The book is divided into two principal parts:
The book thus contains memorabilia connected with the Jews, from the decree of Cyrus to the reformation by Ezra (456 B.C.), extending over a period of about eighty years.
Joshua the High Priest and Zerubbabel build the altar and celebrate the Feast of Tabernacles. In the second year the foundations of the Temple are laid, and the dedication takes place with great rejoicing. The adversaries of the Jews, especially the Samaritans, make efforts to hinder the Jews from building the Temple. A letter is written by the Samaritans to Cambyses II to procure a prohibition of the construction of the Temple, and the work is interrupted till the second year of Darius.
Through the exhortations of the prophets Haggai and Zechariah, Zerubbabel and Jeshua ben Jozadak recommence the building of the Temple. Tatnai, the governor "on this side the river," sends to the king a report of their action. Darius finds the decree of Cyrus in the archives of Achmetha (Hamadan), and directs Tatnai not to disturb the Jews in their work. He also exempts them from tribute and supplies everything necessary for the offerings. The Temple is finished in the month of Adar, in the sixth year of Darius, and is dedicated with great solemnity.
Artaxerxes gives Ezra a commission to bring with him to Jerusalem all the captives that remain in Babylon. Ezra institutes a fast while on his way to Jerusalem. The princes of Israel inform Ezra that many have not repudiated their foreign wives. Those who have taken foreign wives are compelled to send them away and to bring each a sin offering.
The first section includes a document also transcribed in Nehemiah, called by Nehemiah a genealogical table of the first return. A third copy is found in the apocryphal I Esdras.
The edict of Cyrus, said to have been found at Achmetha (vi. 3-5), is the boldest of these fabrications, if they be such; but the mention of that ancient capital implies some very remarkable knowledge on the part of the author here excerpted. Some other reasons for believing these documents genuine are alleged by Levi Herzfeld. The character of the Aramaic in which they are couched agrees fairly well, both in vocabulary and in grammar, with that of early inscriptions and papyri; and there would be nothing surprising in successive compilers having assimilated the language somewhat to the dialect with which they were most familiar. It is also possible that these Aramaic texts are translations of documents in Old Persian, and were accommodated to the taste of those whom they were intended to reach.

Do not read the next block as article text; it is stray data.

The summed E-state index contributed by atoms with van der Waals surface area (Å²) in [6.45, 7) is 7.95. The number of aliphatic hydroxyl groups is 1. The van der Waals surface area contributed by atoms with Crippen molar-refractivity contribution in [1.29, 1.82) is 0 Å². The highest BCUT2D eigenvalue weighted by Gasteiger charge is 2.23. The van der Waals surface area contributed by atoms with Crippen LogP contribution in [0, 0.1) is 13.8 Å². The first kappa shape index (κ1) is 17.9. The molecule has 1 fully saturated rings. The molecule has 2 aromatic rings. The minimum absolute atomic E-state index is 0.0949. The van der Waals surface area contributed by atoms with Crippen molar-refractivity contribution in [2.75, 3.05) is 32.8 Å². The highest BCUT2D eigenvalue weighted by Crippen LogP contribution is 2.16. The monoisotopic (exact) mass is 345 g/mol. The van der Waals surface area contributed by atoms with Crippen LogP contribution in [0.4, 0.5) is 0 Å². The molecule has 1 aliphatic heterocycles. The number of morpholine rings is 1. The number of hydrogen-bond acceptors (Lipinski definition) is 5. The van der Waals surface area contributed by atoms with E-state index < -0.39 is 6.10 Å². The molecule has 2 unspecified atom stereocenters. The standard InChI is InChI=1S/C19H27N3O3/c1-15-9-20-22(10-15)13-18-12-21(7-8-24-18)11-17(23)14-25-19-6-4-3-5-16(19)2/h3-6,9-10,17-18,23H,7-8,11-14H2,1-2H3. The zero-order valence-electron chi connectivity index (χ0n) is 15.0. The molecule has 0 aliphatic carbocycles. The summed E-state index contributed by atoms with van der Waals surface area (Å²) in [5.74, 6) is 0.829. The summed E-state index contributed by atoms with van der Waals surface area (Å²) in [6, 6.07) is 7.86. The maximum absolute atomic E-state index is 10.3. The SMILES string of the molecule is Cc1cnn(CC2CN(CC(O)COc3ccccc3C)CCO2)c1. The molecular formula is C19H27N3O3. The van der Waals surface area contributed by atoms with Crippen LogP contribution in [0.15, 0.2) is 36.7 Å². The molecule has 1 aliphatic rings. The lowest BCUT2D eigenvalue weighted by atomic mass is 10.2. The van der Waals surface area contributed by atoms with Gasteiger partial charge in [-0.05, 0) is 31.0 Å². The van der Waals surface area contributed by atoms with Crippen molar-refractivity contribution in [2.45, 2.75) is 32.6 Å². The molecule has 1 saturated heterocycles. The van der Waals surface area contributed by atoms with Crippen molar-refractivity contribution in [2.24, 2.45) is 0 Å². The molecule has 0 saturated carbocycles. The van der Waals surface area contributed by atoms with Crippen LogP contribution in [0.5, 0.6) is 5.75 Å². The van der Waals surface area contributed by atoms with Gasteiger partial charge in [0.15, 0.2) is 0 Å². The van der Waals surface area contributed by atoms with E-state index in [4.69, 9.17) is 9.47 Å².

The third part of the book appears to be a personal memoir; and the decree there given (vii. 11-26), coming from an Artaxerxes whom the author distinguishes by spelling from Artaxerxes I., cannot be regarded as spurious without seriously shaking the writer's credit. The narrative which he proceeds to give of his journey, however, contains little which might have been invented for the purpose of edification, though it might be open to any one to regard viii. 22 as written by one who had Nehemiah ii. 7 before him. The narrative of Ezra's doings at Jerusalem is also not marked by exaggeration. Chapter ix. records a lengthy prayer offered by him on receipt of the intelligence of the mixed marriages, and chapter x. the measures taken by him to separate the erring couples, with a list of the persons affected. The objection urged by some critics that so severe a measure would not have been obeyed, seems insufficient to justify the condemnation of this part of the narrative as unhistorical; since the author may well have supposed it would be more effective than it turned out to be. Nor indeed does the recurrence to the subject in Nehemiah x. 31 and xiii. 23 render it improbable that severe measures were taken years before in the same direction.
The date of Ezra's arrival in Judaea depends on the identification of the Persian King Artaxerxes. Identifying the king with Artaxerxes I would place the event in 457 B.C., whereas an identification with Artaxerxes II would place it 397 B.C..